Now what you hear is not a test: The story of the Sugarhill Gang
Youtube/Juan Humberto Gaete Sepúlveda

When discussing the history of hip-hop, you can’t leave out The Sugarhill Gang. The group is important to the evolution of the genre as a commercial force, and at a time when many considered the sound a fad and not capable of producing hits, the trio from Edgewood, New Jersey proved everyone wrong.

The group consisted of Michael “Wonder Mike” Wright, Henry “Big Bank Hank” Jackson, and Guy “Master Gee” O’Brien, and they came together in 1979 just as the hip-hop scene was exploding in the New York area. Before Sugar Hill Records owner Sylvia Robinson formed the group, she was having a hard time getting rappers to record tracks at her studio, as back in those days, rappers preferred not to record their material, opting instead to perform in clubs around the area.

But Robinson was convinced that the sound could be a moneymaker if put on wax, and she sent her son, Joey Robinson, to recruit talent. He met Jackson outside of a pizzeria and auditioned him on the spot. Soon after, Wright and O’Brien saw the sign to audition, and after winning the last two roster spots, the Sugarhill Gang was born.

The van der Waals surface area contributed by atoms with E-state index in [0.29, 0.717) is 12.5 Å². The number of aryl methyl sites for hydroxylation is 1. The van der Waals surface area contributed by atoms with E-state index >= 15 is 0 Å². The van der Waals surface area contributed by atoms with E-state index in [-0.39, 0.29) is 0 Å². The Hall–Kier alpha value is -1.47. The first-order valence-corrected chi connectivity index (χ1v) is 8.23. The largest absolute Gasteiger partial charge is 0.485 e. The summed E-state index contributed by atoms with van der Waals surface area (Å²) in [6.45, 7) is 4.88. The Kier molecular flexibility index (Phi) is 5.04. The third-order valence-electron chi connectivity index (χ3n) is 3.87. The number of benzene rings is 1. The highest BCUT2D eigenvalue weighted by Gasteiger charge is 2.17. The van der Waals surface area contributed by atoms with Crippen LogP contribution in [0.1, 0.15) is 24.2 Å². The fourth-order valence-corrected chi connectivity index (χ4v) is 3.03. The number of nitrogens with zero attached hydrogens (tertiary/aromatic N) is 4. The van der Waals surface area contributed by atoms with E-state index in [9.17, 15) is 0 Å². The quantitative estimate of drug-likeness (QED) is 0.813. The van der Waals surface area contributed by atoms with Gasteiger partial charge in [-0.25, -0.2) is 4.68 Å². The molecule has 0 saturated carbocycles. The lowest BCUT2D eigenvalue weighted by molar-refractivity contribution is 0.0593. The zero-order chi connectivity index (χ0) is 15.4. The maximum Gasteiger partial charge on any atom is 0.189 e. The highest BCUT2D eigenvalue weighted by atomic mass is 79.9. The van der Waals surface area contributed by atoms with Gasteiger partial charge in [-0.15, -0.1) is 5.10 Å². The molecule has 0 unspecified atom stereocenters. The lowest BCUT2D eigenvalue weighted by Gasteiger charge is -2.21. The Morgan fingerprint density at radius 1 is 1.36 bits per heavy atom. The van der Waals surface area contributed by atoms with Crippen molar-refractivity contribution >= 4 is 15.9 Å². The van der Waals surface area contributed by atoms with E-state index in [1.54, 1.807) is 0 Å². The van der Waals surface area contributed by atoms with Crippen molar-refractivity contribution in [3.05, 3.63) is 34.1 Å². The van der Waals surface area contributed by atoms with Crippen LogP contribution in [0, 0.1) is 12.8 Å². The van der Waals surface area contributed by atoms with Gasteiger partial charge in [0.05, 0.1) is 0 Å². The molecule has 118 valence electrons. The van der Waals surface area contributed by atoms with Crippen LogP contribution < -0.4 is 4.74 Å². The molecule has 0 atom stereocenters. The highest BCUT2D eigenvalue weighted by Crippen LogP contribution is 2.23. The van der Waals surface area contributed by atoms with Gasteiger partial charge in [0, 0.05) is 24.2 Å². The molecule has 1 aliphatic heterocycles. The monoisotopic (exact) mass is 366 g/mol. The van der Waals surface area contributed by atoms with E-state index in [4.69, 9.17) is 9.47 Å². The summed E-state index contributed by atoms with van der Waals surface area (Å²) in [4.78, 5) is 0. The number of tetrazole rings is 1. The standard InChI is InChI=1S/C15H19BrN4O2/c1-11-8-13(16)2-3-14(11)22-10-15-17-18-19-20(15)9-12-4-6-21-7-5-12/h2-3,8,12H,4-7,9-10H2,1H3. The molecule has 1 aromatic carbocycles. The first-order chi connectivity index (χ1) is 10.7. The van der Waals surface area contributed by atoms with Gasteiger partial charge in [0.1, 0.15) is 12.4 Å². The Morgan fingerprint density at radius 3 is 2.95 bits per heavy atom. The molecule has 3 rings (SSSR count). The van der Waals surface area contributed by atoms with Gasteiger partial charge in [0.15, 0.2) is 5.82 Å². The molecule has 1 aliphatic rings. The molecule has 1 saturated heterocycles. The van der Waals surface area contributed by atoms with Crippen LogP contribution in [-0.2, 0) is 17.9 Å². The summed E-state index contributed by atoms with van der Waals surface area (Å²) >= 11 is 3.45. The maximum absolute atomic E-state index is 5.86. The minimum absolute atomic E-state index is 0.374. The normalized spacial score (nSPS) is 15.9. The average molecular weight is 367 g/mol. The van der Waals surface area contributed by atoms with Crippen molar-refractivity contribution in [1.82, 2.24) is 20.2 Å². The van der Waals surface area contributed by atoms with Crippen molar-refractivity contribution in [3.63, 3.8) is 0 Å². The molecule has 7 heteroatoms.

Using the break from Chic’s 1979 smash “Good Times”, the group recorded “Rapper's Delight”, using some lyrics from other MC’s in the area. When the single was released that summer, the record took off, with radio stations all over spinning the song.

By 1980, “Rapper's Delight” was at number four on the Billboard Hot 100, making the single the first ever rap song to hit the charts. It also was a worldwide smash, as the track hit number one in Canada and number three in the United Kingdom.

Looking to quickly capitalize on their new found fame, Robinson rushed out their self-titled debut album (#4 R&B), and many were surprised that the record had mostly R&B filler (there was one other rap song, “Rapper’s Reprise”, that was a minor hit), and this may have dented the group’s hopes of making it big.

In 1982, the group released their second album, 8th Wonder, and although it contains the minor hits in the form of the title track (#15 R&B/#82 Hot 100) and the cult classic “Apache” (#13 R&B/#53 Hot 100), it wasn’t at the same level of “Rapper's Delight”, and the group would go into a downslide both creatively and commercially.

Adding insult to injury, rappers that were once reluctant to record were now issuing their own records, and with those rappers expanding on the sound, the Sugarhill Gang suddenly found their material out-of-date. Their next two albums, 1983’s Rappin Down Town and 1984’s Livin’ In the Fast Lane, both failed to chart, and by 1985 the group was gone from the charts.

But no rap purist will ever forget the single that put the genre on the map, putting the music world on noticed that what they were hearing was not a test.